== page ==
All that was missing after last week's furor over alleged racism in the Cleveland Police Department was a stash of Nazi gold and dog-eared copies of Mein Kampf jammed under squad car seats. Alas, a subsequent sweep of the sixth district police station yielded only two white-guy totems posters of Arnold Schwarzenegger and Marilyn Monroe, tacked to the wall of the weight room. Both were removed, perhaps in the hope of building an alternative Kennedy-conspiracy case.
A more productive place to look for racist behavior might be the TRW Valve Division plant on East 185th Street, currently on the selling block as part of the company's larger effort to unload its entire engine component business. With their jobs on the line, the 570-plus plant workers were understandably cranky at a meeting last month, in which management unveiled a new production system. When one employee questioned the system, according to an internal UAW newsletter, a management lackey responded, "Are you stupid compared with other people in the world who are already doing this? Are you from the Congo?" Many of the workers are black, and as one attendee notes, "A lot of people were offended." Production techniques have been under discussion at the plant, acknowledges TRW spokesperson Fran Dacek, though her sources recount the meeting differently. "Other TRW plants and other industrialized countries use the new system," she says. "The idea was, we're smart enough to be able to do that too."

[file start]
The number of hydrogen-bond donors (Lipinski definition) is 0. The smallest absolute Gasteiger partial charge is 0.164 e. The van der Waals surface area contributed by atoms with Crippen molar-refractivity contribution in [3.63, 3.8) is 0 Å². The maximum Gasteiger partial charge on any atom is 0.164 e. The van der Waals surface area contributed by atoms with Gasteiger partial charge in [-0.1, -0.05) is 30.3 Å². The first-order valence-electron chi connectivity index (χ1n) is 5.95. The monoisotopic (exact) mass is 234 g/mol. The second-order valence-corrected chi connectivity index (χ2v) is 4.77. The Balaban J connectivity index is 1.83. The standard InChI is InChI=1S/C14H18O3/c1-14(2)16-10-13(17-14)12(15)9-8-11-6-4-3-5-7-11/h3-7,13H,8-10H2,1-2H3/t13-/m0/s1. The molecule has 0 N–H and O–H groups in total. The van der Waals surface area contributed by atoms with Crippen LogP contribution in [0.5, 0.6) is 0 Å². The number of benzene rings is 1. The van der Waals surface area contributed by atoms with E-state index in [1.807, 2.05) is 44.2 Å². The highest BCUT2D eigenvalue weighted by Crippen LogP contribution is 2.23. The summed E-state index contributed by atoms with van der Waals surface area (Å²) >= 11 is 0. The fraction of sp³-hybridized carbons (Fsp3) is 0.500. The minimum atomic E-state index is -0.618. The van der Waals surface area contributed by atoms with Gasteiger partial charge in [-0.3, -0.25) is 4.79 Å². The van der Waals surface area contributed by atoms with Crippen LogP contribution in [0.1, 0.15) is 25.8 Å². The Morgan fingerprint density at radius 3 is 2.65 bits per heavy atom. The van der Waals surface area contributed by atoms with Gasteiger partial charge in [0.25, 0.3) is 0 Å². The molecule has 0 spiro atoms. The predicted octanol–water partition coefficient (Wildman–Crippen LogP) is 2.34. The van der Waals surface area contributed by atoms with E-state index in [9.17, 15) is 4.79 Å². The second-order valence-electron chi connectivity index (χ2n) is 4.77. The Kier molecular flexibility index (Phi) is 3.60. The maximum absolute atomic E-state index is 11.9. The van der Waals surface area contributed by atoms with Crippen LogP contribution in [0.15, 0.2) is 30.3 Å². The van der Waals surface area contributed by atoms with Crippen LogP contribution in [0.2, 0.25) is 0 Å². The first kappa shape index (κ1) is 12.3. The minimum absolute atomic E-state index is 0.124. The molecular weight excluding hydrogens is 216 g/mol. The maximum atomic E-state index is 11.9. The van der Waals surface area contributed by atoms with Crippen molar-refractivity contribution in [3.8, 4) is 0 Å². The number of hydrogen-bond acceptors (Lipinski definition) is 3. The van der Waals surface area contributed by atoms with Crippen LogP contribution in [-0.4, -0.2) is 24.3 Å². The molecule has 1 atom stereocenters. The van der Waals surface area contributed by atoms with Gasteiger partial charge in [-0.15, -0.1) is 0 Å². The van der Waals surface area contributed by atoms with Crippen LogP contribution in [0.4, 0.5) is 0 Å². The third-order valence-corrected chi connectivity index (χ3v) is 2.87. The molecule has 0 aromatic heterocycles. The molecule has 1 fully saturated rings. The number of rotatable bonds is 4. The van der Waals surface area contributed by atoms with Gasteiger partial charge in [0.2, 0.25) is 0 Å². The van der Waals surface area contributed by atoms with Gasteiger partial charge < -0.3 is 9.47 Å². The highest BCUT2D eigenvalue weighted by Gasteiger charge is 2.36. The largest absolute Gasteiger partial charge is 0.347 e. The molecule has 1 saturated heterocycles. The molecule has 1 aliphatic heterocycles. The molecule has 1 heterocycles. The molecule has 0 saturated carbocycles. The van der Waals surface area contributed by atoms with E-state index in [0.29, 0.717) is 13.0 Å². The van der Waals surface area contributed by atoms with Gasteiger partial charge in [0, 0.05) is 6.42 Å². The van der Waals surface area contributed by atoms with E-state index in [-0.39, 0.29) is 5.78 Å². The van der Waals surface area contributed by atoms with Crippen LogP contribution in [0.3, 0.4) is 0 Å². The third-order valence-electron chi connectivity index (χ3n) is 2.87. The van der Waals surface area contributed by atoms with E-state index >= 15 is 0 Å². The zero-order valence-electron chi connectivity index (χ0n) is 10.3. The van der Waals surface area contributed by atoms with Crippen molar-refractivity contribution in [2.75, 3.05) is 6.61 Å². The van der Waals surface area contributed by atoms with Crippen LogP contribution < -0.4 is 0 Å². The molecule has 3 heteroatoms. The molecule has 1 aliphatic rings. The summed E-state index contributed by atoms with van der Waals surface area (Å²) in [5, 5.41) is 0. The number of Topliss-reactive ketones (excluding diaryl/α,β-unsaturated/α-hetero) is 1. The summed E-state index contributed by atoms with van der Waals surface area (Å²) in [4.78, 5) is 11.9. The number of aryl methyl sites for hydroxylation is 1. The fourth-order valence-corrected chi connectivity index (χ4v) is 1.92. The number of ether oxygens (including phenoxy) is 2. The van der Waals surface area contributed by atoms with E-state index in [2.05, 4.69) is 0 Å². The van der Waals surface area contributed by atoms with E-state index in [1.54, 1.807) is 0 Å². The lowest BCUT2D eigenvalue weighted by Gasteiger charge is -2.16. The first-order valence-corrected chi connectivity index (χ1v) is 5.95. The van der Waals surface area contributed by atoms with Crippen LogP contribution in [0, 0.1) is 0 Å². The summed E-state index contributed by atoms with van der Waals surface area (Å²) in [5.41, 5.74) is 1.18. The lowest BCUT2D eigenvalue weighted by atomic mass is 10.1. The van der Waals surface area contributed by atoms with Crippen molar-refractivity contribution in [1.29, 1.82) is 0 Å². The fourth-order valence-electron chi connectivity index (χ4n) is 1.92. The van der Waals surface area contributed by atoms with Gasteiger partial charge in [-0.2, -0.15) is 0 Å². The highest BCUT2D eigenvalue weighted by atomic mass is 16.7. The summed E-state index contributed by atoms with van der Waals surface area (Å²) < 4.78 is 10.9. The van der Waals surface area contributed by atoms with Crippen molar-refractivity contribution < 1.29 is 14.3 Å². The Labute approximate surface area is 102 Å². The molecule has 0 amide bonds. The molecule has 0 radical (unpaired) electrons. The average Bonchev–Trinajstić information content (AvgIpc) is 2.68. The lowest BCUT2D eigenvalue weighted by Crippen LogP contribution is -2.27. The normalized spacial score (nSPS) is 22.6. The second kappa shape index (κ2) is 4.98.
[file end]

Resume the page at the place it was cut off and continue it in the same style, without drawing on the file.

Speaking of cranky employees: John Carroll is about to get whacked with a gender discrimination suit by Christina Murray, the university's human resources director. Murray is alleging male preference in the school's hiring practices and salary structure, based on some intriguing numbers compiled by her lawyer, Kevin Roberts. According to his figures, 22 of JCU's 34 male administrators earn more than the highest-paid of its thirteen female administrators. The average male salary, he claims, is about twice the average female salary. "And if you look at the national statistics, three out of four women are below the average salary level, whereas only three out of ten men are," argues Roberts, who says he tried to settle with the school's outside legal counsel, Jones Day Reavis & Pogue. "They just ignored us," says Roberts, a Squire Sanders & Dempsey alum poised for a blue-chip courtroom battle with a distaff Jones Day employee, no doubt.
Everyday problems of discrimination and racial unrest seemed far from the idyllic reaches of Woodstock '99 last week until a riot broke out Sunday night and nearly killed Adrianne Ambrose, a West Side jewelry wholesaler who went to the music disaster as a vendor. "It was one of the worst experiences of my life," says Ambrose, who found herself under siege by rioting looters, helicopters, smoke, and fires that crept as close as the neighboring tent. "It looked like a war!" she fumes. Ambrose and her five-woman sales staff went into combat mode, encircling their wares with a barricade of tables, ready to flee if the mob overran them. Still, one of her most enduring memories is of the innocent mud play. "You have to have a mud pit at Woodstock, right?" she says. "Well, this one started when people knocked over some of the Port-o-Potties. It was the most disgusting thing you can imagine." Until the Tribe's next road trip to New York.
Mud balls and hot tips to firstname.lastname@example.org.
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